According to the EPA, only 9% of the Municipal Solid Waste in America was from metals in 2006, but 1/3 of all MSW is from packaging. More than 28,000 community recycling programs in North America collect steel cans for recycling.
According to the Energy Information Administration, over the next 20 years, U.S. energy consumption is projected to increase by 14%. However, according to a 2009 report by McKinsey & Company, if the U.S. fully adopted currently available energy-efficient technologies, annual energy consumption could be reduced by 23%.
• The recycling process is embedded into steel production, meaning that every steel plant is a recycling plant, producing steel of virgin quality while saving valuable resources. Steel’s high recycling rate saves millions of tons of CO2 from polluting the atmosphere every year.[1,3]
According to a study conducted by Scientific Certification Systems, the most energy effective method for food product delivery is canned-ready meals.  Frozen food requires 70% more energy throughout the supply chain than canned food.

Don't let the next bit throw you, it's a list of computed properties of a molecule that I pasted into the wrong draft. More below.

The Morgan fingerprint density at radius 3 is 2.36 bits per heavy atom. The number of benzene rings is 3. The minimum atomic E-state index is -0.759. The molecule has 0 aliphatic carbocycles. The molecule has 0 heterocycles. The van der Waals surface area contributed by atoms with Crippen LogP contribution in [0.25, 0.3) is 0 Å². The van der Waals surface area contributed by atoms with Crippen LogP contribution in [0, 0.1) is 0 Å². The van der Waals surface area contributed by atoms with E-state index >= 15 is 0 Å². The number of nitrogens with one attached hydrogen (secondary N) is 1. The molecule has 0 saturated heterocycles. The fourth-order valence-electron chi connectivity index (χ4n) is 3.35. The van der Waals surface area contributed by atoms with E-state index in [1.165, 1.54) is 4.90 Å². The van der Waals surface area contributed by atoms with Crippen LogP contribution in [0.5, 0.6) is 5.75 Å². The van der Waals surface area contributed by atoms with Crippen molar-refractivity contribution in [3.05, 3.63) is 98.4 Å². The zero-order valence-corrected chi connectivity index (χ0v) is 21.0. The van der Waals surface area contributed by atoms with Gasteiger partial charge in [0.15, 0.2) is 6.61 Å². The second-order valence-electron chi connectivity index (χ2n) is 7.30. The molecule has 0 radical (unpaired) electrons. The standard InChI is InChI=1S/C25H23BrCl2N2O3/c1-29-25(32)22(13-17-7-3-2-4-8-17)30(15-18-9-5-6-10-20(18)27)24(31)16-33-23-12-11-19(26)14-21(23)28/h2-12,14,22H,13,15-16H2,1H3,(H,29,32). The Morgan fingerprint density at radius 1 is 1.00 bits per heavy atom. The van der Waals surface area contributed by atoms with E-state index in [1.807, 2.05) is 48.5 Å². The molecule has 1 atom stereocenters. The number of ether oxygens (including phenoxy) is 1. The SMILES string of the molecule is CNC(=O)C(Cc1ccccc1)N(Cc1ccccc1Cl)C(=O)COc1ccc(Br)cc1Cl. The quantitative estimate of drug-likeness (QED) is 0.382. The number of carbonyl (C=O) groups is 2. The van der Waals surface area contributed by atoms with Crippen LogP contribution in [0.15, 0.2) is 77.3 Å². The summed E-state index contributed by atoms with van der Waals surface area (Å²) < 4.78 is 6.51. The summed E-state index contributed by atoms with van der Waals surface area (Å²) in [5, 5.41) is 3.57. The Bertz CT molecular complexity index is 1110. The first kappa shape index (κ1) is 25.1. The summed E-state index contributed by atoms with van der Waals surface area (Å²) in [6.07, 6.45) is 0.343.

Fruits and vegetables begin losing their vitamin content as soon as they are harvested.  Nearly half the vitamins in vegetables may be lost within a few days unless the fresh produce is cooled or preserved. Fresh produce could spend 14 days in transport and in the grocery store before being purchased. [1, 2, 3, 4] Some farmers pick produce before it is truly ripe so that it won’t spoil before it gets to the grocery store. This reduces the flavor and nutritional value of the produce.  Margaret Holmes fruits and vegetables are canned on average within 18 hours of harvest.
Environmental elements such as oxygen, moisture, light and microorganisms all increase the rate of degradation of fresh and frozen foods. No other food package is able to provide the amount of protection from these elements than the steel can provides. The retort process, which is the process of cooking and sterilizing the food, halts any enzymatic activity within the food, preserving the food and its nutrient content for years!
It’s a common misconception that canned food contains large amounts of preservatives. Preservatives are not needed to maintain the quality of canned food because the cooking process renders the food microbiologically safe and the unrivaled barrier properties of steel naturally preserves the food for years. Salt is added to some canned foods to enhance the flavor; it is not needed for preservation.